By Mike Colpitts
Mortgage rates moved in the right direction for home buyers this week as rates showed a drop in all categories, breaking a month long increase in rates, according to Freddie Mac. A 30-year fixed rate mortgage declined to 5.0%, a slim 0.05 decrease from last week, which represents a magic number for many consumers. Rates on adjustable loans and shorter term fixed rate mortgages also declined.
The drop in rates resulted from fewer applicants for home mortgages over the last week with higher rates eliminating reluctant buyers from the marketplace. A 15-year fixed rate mortgage average 4.27% for the week with an average 0.7 point down from 4.29% just last week.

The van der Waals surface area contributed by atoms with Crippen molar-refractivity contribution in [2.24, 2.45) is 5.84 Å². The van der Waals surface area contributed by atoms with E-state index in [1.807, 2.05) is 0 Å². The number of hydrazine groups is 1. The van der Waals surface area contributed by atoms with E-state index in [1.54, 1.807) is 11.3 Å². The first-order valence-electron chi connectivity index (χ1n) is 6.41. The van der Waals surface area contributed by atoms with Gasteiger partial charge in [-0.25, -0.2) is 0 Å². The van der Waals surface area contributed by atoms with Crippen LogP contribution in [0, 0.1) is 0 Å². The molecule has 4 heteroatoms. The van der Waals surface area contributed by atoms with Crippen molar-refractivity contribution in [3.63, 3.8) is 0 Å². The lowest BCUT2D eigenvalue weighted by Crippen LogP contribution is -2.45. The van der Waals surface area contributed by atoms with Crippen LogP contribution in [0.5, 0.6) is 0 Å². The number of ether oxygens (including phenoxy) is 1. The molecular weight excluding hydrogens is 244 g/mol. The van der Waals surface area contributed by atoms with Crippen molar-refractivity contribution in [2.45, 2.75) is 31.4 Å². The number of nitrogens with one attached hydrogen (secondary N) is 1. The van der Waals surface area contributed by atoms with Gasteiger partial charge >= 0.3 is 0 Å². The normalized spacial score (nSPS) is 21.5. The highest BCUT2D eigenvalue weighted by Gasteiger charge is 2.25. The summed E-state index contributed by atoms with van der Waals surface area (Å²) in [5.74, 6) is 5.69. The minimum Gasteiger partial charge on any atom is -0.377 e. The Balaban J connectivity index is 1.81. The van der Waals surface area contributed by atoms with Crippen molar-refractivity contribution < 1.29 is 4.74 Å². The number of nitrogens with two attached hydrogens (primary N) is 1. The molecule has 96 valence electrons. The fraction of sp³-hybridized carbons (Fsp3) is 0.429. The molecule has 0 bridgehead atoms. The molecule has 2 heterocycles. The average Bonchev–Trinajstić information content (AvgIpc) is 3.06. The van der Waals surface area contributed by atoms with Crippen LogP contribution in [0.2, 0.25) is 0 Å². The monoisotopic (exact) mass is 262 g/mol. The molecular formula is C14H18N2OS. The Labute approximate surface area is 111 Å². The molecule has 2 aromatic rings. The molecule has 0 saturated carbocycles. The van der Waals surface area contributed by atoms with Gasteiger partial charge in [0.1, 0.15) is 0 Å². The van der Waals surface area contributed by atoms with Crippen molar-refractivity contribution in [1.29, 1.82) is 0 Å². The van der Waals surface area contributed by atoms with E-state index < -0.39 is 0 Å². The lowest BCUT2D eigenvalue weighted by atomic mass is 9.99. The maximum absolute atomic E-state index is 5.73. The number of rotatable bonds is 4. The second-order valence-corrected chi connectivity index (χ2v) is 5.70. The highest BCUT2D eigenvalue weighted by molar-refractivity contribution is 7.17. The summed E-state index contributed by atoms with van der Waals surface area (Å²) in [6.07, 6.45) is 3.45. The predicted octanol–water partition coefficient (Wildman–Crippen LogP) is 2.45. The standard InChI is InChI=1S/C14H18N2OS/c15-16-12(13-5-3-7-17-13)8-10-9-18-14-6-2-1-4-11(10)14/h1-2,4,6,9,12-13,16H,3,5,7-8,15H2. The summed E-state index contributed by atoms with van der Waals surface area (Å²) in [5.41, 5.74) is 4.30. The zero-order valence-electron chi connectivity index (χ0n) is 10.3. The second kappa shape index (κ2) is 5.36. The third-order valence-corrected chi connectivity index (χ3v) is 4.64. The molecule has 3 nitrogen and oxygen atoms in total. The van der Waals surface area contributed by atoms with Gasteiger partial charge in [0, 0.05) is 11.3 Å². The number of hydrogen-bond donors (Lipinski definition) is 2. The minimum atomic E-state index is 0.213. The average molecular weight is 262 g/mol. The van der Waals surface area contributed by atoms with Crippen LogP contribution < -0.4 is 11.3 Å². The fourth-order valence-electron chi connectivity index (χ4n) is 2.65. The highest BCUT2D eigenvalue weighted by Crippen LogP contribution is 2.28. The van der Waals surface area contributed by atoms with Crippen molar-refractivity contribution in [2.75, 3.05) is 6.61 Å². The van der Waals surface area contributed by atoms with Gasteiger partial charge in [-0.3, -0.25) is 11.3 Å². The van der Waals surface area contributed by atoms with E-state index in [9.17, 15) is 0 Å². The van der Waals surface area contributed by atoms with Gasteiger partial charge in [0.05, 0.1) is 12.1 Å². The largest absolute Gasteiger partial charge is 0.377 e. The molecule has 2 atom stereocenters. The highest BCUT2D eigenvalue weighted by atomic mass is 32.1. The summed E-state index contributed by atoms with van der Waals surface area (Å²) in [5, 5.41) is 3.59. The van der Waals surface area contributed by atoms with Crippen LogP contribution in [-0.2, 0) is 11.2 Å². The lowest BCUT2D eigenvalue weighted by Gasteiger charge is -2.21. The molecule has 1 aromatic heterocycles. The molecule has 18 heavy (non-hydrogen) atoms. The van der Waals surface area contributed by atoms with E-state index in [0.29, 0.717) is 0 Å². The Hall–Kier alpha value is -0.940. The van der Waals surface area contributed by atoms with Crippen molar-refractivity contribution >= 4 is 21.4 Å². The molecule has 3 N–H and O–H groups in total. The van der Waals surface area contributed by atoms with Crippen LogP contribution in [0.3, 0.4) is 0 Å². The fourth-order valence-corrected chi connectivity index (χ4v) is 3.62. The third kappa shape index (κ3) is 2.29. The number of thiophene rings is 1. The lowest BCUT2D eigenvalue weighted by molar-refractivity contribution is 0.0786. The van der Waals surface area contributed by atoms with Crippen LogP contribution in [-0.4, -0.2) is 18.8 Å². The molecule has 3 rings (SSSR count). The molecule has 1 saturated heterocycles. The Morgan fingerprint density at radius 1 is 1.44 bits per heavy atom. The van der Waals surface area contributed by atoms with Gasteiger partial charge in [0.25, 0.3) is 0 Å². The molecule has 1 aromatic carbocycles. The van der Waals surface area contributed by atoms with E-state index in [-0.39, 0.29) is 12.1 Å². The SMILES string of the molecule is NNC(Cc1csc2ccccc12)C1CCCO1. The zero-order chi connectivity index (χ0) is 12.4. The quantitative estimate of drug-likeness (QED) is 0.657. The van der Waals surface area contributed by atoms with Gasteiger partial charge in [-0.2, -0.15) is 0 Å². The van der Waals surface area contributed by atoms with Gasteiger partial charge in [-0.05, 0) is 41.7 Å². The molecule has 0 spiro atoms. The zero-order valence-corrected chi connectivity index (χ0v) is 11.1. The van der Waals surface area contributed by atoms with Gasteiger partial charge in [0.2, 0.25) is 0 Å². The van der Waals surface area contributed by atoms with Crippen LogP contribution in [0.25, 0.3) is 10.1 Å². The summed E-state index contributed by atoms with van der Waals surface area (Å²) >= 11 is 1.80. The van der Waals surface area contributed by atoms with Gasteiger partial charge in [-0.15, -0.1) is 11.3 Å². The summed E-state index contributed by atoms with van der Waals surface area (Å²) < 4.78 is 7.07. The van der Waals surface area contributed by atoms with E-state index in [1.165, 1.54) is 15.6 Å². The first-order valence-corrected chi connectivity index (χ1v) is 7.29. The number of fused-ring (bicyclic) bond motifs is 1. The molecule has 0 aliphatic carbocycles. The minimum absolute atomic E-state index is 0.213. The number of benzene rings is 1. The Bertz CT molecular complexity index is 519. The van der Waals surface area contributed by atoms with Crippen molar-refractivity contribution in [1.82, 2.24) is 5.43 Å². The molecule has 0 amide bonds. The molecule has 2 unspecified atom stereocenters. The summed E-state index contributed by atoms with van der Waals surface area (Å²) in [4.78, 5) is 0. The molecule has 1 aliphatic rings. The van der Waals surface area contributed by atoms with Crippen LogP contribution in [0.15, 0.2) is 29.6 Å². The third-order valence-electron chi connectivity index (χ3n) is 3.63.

The 5-year Treasury indexed hybrid adjustable rate mortgage average 3.87% for loan applicants down 0.05 over last week.
“Fixed mortgage rates eased slightly this week and continue to be very affordable,” said Freddie Mac chief economist Frank Nothaft. “Prior to 2009, interest rates for 30-year fixed-rate mortgages had never been at 5% since our survey began in April 1971.”
A limited pool of home buyers, including first time home buyers that are already leery of the market and buyers looking for deals on foreclosures and short sales, which compose the majority of sales, are slowing a housing recovery in most areas of the U.S.
Sales remain sluggish as the market struggles to regain momentum, despite near record low rates. New homebuilder confidence also remains low with the latest February survey indicating that builders are still glum about future near term prospects.